- The Washington Times - Sunday, November 17, 2002

HONOLULU (AP) In the nation's most sweeping effort yet to keep species from disappearing forever, the federal government may declare more than one-fifth of Hawaii "critical habitat" for 255 endangered plants and two insects.
They include such little-known creatures as Blackburn's sphynx moth and the Kauai cave wolf spider, as well as the Aupaka violet the ultimate in shrinking violets, with only nine plants known to be left on the planet.
In this island state with more unique and endangered species than any other, nature's rare organisms do get respect, but many landowners, hunters and state officials believe the U.S. Fish and Wildlife Service is going too far this time.
The critical habitat designation would not lock up Hawaii lands for just conservation. But uncertainty and suspicion about how the federal action would play out, including its trigger on additional state regulation and its potential to inhibit state and private conservation, has spawned a fierce debate.
Landowners across the islands are pleading their case and raising fears with the Fish and Wildlife Service as it evaluates the economic effects.
"I know we're going to be sued, no matter what we do," said Paul Henson, the agency's Hawaii field supervisor. "My goal is to build a good scientific record, so when a judge hears the case, he or she will say, 'You did it right and you win.'"
The debate stems from an Earthjustice lawsuit that led to a U.S. District Court order in 1998. It directed Fish and Wildlife to designate the habitat in accordance with the Endangered Species Act.
Ranging from ferns to flowers, the 255 Hawaiian species some with just a few plants left account for a quarter of the U.S. endangered species list. They are not well-known or beloved species but often small, unnoticed plants and creatures that are seldom seen.
Now, they've got the power of federal law as their chief defender.
"In terms of protecting the nation's national heritage, it's precedent-setting" because of the number of species and the vast expanses of land involved, said David Henkin, attorney for Earthjustice.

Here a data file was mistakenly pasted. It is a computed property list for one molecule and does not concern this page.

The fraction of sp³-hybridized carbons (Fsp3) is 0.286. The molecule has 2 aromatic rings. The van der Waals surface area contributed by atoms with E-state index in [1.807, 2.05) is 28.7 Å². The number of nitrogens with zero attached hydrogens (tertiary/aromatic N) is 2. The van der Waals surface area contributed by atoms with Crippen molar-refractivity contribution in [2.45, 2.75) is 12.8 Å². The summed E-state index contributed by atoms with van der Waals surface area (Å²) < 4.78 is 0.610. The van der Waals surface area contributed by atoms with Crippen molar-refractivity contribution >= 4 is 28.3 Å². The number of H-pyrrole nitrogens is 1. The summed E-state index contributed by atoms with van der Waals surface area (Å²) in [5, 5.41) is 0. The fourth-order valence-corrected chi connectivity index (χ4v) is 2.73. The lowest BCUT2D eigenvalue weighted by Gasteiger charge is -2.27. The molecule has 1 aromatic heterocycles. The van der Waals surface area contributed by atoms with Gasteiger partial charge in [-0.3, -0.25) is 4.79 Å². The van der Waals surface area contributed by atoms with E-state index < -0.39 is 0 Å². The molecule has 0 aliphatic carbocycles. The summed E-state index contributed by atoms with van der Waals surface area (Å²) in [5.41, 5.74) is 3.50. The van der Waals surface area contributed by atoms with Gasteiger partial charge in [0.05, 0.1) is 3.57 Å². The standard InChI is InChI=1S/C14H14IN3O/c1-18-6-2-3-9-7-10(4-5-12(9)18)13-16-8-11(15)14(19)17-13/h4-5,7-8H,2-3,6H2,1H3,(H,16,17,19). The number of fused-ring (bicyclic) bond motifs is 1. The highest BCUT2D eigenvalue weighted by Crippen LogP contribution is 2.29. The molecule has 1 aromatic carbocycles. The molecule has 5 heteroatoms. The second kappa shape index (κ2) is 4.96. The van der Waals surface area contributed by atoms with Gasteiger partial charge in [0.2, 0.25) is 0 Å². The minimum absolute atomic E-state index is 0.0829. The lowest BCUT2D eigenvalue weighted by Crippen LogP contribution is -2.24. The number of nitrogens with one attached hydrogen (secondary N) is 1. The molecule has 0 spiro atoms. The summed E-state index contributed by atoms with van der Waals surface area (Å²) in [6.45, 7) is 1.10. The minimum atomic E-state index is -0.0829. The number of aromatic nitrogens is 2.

Activity in critical habitat requires federal review only if it is on federal land or involves federal money, officials say. But landowner attorneys and Hawaii's chief forester, Mike Buck, say state law appears to require that federal critical habitat be designated state conservation land as well. That triggers a stricter regulatory regime that would bar any activity that harms the protected species.
"It's going to have a huge impact," Mr. Buck said.
"Any time any agency of the government says, 'We're going to draw a circle around your land, and don't worry about it,' I don't think anybody that I know quite buys into that," said Dan Davidson, executive director of the Land Use Research Foundation of Hawaii, a landowner association that wants to confine the habitat designations to mostly existing state conservation zones.
The state owns nearly half the 841,015 acres proposed for plant habitat, much of it rugged and unusable or already zoned for conservation. Thirty percent is in private hands, and the military controls a portion. The state also owns most of the 103,626 acres proposed as habitat for Blackburn's sphynx moth and the Kauai cave wolf spider.
Fish and Wildlife will address landowners' concerns "case by case" before settling on permanent boundaries, Mr. Henson said. The agency must consider the economic consequences and is keenly aware of mainland lawsuits accusing it of insufficient attention to that issue.
Environmentalists, however, are wary that economic emphasis could diminish species protection. Earthjustice would "seriously consider" returning to court over that issue, Mr. Henkin said.
Fish and Wildlife botanist Greg Koob said the importance of saving each species goes beyond just its few remaining plants.
"This is a unique life form that's going to disappear off the face of the earth if some protection is not given to it. Extinction is forever," he said. "Biologically, everything is interconnected; every species is important. You lose one and there's a trickle-down effect," with plant pollination and seeds affecting insects and birds, on up the biological chain.
"If we can write off one species, it's easy to write off the next one and the next one. Eventually you've written off too many," Mr. Koob said.
But landowners say there's another side to the story. On the big Island of Hawaii, the Lilioukalani Trust has 340 acres of proposed habitat on the Kona coast. For 40 years the trust has planned a large commercial and civic development there to fund its programs for native Hawaiian children. Now, the land is deemed key to the survival of a nettle and the elusive Aupaka violet.
"Critical habitat will cripple the trust's ability to fulfill its sacred duty," said Thomas Kaulukukui Jr., trust chairman, at a Fish and Wildlife hearing.
Development is not an issue for most of the targeted habitat, said Mr. Buck, administrator of the state Division of Forestry and Wildlife. He finds himself in the odd position of promoting species protection but worrying about huge resources the state would need to manage an expanded habitat range, and about restricting such activities as forestry and hunting of feral animals.
"If something is listed as federal critical habitat, there is an expectation to do proactive things to try and recover these species," such as controlling animals and nonnative plants, he said, but his endangered species budget is only about $2 million a year.

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